Underclass Research Paper

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The term ‘underclass’ has found its way into the common vernacular to describe a subset of the poor whose cultural traits are thought to be at odds with the rest of society. Its use, however, has been the subject of much scholarly debate, not only the meaning of the term and its value as a social category, but also the social processes that generate and reproduce those segments of the poor population that fall under the label. The outcome of these debates has important implications for finding a lasting solution to the problems of those at the very bottom of the urban social structure.

1. The Poor Are Different

Distinguishing between the poor based on cultural differences has a long history in industrialized countries. For decades, the British establishment raised public concerns about whether ‘the rabble,’ ‘dangerous classes,’ ‘lumpen,’ or ‘vagrants,’ were morally unfit and a potential threat to social order. They were often contrasted with others who, despite their poverty, more or less conformed to the social expectations of the upper and middle classes. Similarly, in the USA, early poor laws distinguished between the incapacitated poor and the able-bodied. This distinction restricted the amount and type of public aid the latter could benefit from and also differentiated the poor in terms of ‘deserving’ and ‘undeserving’ subgroups (Katz 1989).

With the advent of the industrial revolution, European social scientists began to think of the poor as victims of the technological revolution, which was changing the way work, especially manual labor, was being performed. These notions found their way to the USA and resulted in a great deal of thoughtful inquiry about the causes and consequences of persistent poverty. The recent ‘underclass’ label was first used in the USA by Gunner Myrdal, a European economist, in the context of theorizing about the increasing polarization of American society (Myrdal 1962). Myrdal observed that a growing segment of the poor, because of a paucity of marketable skills and lack of access to institutional supports, such as adequate schools and government support, were being consigned to the bottom of the class structure, if not outside it altogether.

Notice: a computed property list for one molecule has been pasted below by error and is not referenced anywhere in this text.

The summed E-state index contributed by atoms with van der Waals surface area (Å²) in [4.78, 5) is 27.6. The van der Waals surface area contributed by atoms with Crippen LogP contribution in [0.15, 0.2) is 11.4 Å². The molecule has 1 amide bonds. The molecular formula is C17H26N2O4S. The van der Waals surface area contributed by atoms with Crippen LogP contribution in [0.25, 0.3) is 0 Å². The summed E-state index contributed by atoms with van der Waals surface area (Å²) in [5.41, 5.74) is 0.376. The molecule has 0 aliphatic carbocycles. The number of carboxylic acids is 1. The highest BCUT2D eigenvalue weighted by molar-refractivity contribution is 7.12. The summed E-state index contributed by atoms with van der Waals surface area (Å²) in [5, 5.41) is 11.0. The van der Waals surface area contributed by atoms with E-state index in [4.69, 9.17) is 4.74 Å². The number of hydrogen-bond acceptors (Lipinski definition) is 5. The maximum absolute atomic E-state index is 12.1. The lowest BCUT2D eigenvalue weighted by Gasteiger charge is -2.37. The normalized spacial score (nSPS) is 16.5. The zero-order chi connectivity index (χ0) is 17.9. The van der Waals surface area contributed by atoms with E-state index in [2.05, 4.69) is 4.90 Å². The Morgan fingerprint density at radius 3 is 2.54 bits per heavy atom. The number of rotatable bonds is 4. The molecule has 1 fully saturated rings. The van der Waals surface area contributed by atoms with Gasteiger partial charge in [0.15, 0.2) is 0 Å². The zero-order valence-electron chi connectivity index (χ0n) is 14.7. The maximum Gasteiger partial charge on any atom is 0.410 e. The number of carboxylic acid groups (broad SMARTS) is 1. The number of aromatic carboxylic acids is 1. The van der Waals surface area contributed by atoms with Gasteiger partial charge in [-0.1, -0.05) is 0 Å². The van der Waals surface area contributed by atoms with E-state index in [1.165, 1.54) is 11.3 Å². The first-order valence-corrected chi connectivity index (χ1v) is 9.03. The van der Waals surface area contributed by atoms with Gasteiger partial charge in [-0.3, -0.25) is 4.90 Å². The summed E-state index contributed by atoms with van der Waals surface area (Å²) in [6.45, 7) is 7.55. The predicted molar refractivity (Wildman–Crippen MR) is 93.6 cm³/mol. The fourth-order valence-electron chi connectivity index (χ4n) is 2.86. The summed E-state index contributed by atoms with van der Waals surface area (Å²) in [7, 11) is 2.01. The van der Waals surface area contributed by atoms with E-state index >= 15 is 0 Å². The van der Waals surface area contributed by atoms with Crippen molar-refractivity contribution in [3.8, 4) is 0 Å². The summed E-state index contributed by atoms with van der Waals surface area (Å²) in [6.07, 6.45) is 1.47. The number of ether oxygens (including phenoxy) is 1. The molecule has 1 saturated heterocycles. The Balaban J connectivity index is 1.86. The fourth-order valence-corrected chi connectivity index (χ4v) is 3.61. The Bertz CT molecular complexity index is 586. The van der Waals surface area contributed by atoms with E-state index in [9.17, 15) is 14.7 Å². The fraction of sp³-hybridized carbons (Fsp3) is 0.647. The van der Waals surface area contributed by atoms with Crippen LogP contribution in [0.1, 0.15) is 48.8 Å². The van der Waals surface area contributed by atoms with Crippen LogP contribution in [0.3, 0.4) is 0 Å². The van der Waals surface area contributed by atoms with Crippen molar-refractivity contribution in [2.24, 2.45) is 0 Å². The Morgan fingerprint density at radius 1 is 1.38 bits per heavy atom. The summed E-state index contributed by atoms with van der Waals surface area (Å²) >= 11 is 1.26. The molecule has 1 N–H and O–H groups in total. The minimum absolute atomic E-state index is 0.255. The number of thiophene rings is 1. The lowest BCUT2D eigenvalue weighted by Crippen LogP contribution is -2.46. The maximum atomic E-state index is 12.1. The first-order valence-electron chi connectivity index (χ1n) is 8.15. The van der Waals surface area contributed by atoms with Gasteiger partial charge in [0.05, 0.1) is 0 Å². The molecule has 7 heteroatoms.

Myrdal’s initial insight into the structural underpinnings of the underclass was given new life by Wilson (1978), who used the term to call attention to the growing disparity between the middle class and chronically poor, urban blacks who suffered the brunt of the deindustrialization visited on northern US cities in the preceding years. Wilson (1987) later refined his definition of the underclass to describe a ‘heterogeneous grouping of families and individuals who are outside the mainstream of the American occupational system … individuals who lack training and skills and either experience long-term unemployment or are not members of the labor force.’ Without denying the existence of maladaptive culture, Wilson argued that this was ‘a response to social structural constraints’ which proliferate in areas of concentrated poverty. Apart from Glasgow’s provocative book, The Black Underclass (1980), which affirmed the complex relationship between economic restructuring, long-term unemployment, and prosocial orientations, few liberals sought to highlight this relationship.